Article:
The Last Full Measure

Thank you for the picture of a former Confederate soldier and a former Union soldier shaking hands 50 years after they fought at Gettysburg (Table of Contents, February 2007). It moved me to tears. Is there any way you could find out who they were? I’d very much like to put names to these faces.

The saddest thing any country can go through is a civil war. I hope these two men and the rest from both sides found peace. Their faces have become very dear to me. Lincoln would have loved that moment between them.

Sharon Qualey

Rochester, N.Y.

The editors reply: The photo was obtained from the Library of Congress; unfortunately, there is no information to identify these men. The Great Reunion of 1913 was a remarkable event. Invitations were sent to every known Union and Confederate veteran who had been honorably discharged, and more than 50,000 settled into the Great Camp that had been erected on the battlefield. President Woodrow Wilson addressed the gathering on July 4: “These venerable men…look to us to perfect what they have established. Their work is handed unto us, to be done in another way but not in another spirit.”

All that Jazz

I just want to say thank you for your picture of Gene Krupa (“Power and Vitality,” February 2007). It was one I never saw before. I met Krupa at a local nightclub in September 1959 when I lived in Pittsburgh. I had him paged after his act, and he came out and sat with me and my father and talked music and baseball. I asked him for a pair of drumsticks, which he went out and got for me. He was the finest gentleman and very friendly.

I met him again about two years later. By then he had contracted leukemia. But he remembered me. I still have all his records.

Henry Eichner

Kissimmee, Fla.

Rebels Recalled

Thank you for the article on Shays’ Rebellion (Day to Remember, February 2007). Shays’ Rebellion has been little more to me than a two-word, 18th-century fact included in U.S. history lessons. One interesting aspect for me was how the rebellion affected people then. The description of the rebels and the Federalists’ reaction is nothing like the cursory mention I’ve always heard before. If nothing else, I’ll remember that the rebellion wasn’t led by Mr. Shay but by Mr. Shays.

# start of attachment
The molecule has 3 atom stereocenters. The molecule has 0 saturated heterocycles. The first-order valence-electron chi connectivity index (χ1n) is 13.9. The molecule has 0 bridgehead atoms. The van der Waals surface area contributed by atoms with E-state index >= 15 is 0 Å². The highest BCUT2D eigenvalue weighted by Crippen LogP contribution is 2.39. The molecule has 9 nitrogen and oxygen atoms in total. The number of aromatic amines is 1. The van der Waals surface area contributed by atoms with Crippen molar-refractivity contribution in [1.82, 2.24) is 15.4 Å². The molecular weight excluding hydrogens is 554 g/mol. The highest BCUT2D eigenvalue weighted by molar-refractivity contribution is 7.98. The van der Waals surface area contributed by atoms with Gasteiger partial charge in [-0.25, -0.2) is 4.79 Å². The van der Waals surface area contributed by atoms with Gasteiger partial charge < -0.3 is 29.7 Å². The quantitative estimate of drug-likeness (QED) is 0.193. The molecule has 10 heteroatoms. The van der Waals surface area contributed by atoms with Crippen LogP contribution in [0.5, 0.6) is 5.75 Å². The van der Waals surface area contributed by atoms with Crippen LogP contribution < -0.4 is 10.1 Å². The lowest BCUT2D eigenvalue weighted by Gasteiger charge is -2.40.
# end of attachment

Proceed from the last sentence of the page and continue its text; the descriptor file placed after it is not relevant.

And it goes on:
Bill O’Hare

Waco, Texas

Was Washington his own Grandpa?

Your article “U.S. Flag’s UK Roots?” (Almanac, February 2007) tells of an American flag donated to the church by the ancestors of George Washington. Ancestors usually begin with parents who are preceded by grandparents, great-grandparents, etc. It is puzzling to me how they found an American flag and how they knew George Washington was going to be worthy of being honored. Perhaps “collateral descendants” is what you meant.

Gerald Hulslander

Marseilles, Ill.

The editors reply: The story reads “Selby Abbey…displays an American flag just below the window donated by the ancestors of George Washington.” Washington’s ancestors donated the stained-glass window to the church in 1585. The flag is a modern version meant to show the similarities between its design and that of Washington’s ancestral coat of arms. We apologize for the confusion.

When this Cruel War is Over

Gabor Boritt’s Gettysburg Gospel (“For Us the Living,” February 2007) is the literary equivalent of congressional pork barrel: expensive and unnecessary. Lincoln’s intent was clear. The address was designed to honor Union dead and encourage both military and civilian supporters. Their remaining task was to destroy the lives of Southern Americans through forced reunification.

Gene Leasure

Towson, Md.


Originally published in the June 2007 issue of American History. To subscribe, click here.